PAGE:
During the past year, I’ve noticed a trend that promises to have a bigger negative impact on large independent RIAs (with more than $500 million in client assets) than the lack of a full-time CEO.
Many advisors have contacted me about leaving their current RIA firms to set up their own businesses — the majority being my new client prospects. And worse, that number appears to be growing.
It’s ironic that most owner-advisors of independent RIAs started their businesses to escape the pressures and conflicts of the “financial services industry,” only to recreate a similar environment in their own firms.
While many independent RIAs have grown dramatically in the past decade, a significant number of these also have adopted the “production” and “revenue” quotas that used to be typical of only the sales side of the industry.
Consequently, when advisors leave to start their own firms, it’s not due to making more money, but rather, to gain more autonomy in how they work with their clients and reduce the pressure to grow the number of clients.
Today’s larger firms may think their biggest current challenges are fee compression and maintaining their margins, but I suspect that a high turnover rate among their professional employees will prove to be the biggest impediment to their success in the near future.
Next week, I’ll talk about what larger advisory businesses can do to reduce or even eliminate this looming professional brain-drain. But today, I want to talk to the growing number of advisors who are thinking about jumping ship.
I’m not going to try to talk you out of it.
The history of the independent advisory industry has been built on advisors jumping ship from somewhere, even if leaving RIAs to do so is a relatively new phenomenon. But I am going to walk you through your decision so you can be reasonably sure you’re doing the right thing for the right reasons.
Here are some thoughts to consider:
1. Ask youself if you really want to have your own business.
From a business perspective, there are two kinds of people in the world: those who want to be their own boss, and those who are more comfortable working for somebody else. It comes down to how much you value freedom verses how much you dislike risk.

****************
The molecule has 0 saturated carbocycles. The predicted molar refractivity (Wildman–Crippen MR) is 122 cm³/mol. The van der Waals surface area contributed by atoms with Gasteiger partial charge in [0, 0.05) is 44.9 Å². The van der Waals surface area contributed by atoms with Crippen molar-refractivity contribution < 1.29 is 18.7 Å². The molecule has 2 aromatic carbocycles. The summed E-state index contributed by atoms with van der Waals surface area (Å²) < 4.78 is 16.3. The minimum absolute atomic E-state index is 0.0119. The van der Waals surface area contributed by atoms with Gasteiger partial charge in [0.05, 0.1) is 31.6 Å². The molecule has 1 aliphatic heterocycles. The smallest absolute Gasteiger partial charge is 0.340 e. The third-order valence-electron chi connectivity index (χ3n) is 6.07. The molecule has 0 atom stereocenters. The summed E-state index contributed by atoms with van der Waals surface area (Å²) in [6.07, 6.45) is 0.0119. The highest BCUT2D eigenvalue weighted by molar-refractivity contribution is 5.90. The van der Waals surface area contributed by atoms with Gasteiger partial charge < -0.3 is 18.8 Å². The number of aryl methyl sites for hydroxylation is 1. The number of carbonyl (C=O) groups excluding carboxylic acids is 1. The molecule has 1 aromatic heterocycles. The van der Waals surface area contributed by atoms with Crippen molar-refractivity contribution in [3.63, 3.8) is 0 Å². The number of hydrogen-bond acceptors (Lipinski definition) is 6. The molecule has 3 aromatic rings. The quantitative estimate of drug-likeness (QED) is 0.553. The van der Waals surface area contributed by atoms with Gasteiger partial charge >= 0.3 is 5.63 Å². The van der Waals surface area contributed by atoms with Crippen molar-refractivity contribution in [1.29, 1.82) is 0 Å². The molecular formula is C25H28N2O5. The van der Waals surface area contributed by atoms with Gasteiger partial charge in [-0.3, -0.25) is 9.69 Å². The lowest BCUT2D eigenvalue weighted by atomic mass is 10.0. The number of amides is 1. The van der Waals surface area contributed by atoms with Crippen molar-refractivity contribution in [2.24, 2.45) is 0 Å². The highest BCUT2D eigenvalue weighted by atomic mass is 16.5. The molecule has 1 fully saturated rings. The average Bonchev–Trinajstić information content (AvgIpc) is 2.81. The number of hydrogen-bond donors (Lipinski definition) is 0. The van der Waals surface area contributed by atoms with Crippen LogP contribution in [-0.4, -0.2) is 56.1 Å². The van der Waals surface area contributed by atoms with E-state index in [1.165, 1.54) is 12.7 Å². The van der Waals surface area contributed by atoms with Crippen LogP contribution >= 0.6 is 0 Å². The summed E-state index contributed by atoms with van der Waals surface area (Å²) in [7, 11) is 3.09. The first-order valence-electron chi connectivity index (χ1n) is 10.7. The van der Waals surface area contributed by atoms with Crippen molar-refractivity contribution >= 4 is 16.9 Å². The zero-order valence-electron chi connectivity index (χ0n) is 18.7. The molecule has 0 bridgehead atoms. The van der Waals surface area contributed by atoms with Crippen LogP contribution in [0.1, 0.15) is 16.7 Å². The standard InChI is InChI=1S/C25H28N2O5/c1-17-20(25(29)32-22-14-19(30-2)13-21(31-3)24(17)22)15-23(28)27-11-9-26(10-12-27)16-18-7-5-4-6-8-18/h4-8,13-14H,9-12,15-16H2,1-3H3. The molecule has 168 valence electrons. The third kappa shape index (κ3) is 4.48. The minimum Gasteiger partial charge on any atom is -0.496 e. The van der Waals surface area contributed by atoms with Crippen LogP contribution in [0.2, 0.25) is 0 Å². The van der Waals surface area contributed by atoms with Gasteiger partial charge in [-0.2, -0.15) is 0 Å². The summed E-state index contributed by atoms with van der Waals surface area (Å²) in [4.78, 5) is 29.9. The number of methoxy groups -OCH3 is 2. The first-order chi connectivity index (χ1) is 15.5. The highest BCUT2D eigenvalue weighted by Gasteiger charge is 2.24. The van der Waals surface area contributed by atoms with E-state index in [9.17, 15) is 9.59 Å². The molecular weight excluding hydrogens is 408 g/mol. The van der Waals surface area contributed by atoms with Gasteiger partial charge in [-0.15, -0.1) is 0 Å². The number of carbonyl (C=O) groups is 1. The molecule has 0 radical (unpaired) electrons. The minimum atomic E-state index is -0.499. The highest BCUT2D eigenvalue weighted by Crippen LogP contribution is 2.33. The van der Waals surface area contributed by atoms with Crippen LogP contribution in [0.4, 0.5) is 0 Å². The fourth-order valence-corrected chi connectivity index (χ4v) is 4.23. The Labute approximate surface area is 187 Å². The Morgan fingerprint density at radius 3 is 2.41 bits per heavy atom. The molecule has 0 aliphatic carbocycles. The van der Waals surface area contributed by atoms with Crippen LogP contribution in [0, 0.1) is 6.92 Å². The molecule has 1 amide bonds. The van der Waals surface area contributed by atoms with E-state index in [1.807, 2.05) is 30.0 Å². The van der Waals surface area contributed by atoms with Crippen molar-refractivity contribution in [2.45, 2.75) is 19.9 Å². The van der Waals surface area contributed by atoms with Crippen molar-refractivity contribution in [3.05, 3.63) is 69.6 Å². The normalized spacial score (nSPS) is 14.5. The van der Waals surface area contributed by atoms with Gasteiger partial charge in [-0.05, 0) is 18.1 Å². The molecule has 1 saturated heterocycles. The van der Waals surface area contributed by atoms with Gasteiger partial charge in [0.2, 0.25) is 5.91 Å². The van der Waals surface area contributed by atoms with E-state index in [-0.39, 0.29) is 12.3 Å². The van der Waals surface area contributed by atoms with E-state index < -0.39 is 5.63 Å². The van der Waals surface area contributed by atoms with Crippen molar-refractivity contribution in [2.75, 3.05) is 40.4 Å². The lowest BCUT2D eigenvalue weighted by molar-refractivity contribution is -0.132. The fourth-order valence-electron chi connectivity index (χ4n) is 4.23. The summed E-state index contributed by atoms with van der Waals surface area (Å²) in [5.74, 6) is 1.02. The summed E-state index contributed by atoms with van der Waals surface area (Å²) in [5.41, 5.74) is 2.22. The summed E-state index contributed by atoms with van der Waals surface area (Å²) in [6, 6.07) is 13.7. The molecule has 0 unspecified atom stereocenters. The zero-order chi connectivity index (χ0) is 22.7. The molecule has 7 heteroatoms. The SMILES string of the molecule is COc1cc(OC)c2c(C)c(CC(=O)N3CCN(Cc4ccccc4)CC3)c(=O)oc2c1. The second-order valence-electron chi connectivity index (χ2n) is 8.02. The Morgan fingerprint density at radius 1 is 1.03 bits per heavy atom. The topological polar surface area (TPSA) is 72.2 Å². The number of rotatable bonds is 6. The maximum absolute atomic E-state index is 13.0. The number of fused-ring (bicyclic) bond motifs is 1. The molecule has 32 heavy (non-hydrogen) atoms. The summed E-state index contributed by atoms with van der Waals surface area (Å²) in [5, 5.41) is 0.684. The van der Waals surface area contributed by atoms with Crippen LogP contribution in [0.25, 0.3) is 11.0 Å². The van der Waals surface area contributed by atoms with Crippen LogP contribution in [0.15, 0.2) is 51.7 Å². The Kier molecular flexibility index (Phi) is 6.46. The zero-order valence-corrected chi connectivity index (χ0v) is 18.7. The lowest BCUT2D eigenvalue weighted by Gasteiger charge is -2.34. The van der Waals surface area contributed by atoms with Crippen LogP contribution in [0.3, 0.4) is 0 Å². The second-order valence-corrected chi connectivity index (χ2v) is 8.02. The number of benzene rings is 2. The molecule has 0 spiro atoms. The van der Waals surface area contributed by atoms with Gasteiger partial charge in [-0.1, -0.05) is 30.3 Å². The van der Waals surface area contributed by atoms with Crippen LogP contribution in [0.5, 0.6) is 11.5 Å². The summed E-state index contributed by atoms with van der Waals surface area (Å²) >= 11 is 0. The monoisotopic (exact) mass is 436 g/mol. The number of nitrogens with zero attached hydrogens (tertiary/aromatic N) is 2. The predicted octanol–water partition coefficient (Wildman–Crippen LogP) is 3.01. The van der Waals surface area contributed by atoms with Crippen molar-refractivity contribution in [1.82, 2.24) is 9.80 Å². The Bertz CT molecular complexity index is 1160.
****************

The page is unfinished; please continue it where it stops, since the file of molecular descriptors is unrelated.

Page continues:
Some people just don’t like the idea of others telling them what to do. As you might guess, they often have problems working for someone else. (This doesn’t help much in relationships, either.)
Other people don’t like taking risks. They like getting a steady paycheck that someone else is responsible for covering, and having their potential career advancements laid out in from of them.
So, if you’re risk averse, which is likely considering you took a job in large firm, you need to think long and hard about whether you’re really going to be comfortable starting your own business. Take it from me, owning your own business isn’t easy and often not that much fun.
My advice is that if you don’t really feel the strong want/need to have your own business, you probably should stay where you are, give yourself an attitude adjustment and figure out how to get what you need from your current firm.
Maybe you’d be happier in a different job: moving from financial planner to portfolio manager, or visa versa. Or perhaps you’d do better as a rainmaker.
And, hopefully, articles such as this one will get thorough to the owners of large RIAs and they’ll make their firms better places to work. As a last resort, you always can look for a smaller firm that hasn’t gone corporate yet.
2. Forget the business plan.
If you’re one of the unlucky few who are compelled to own your own business, you’ll most likely need an attitude adjustment, too.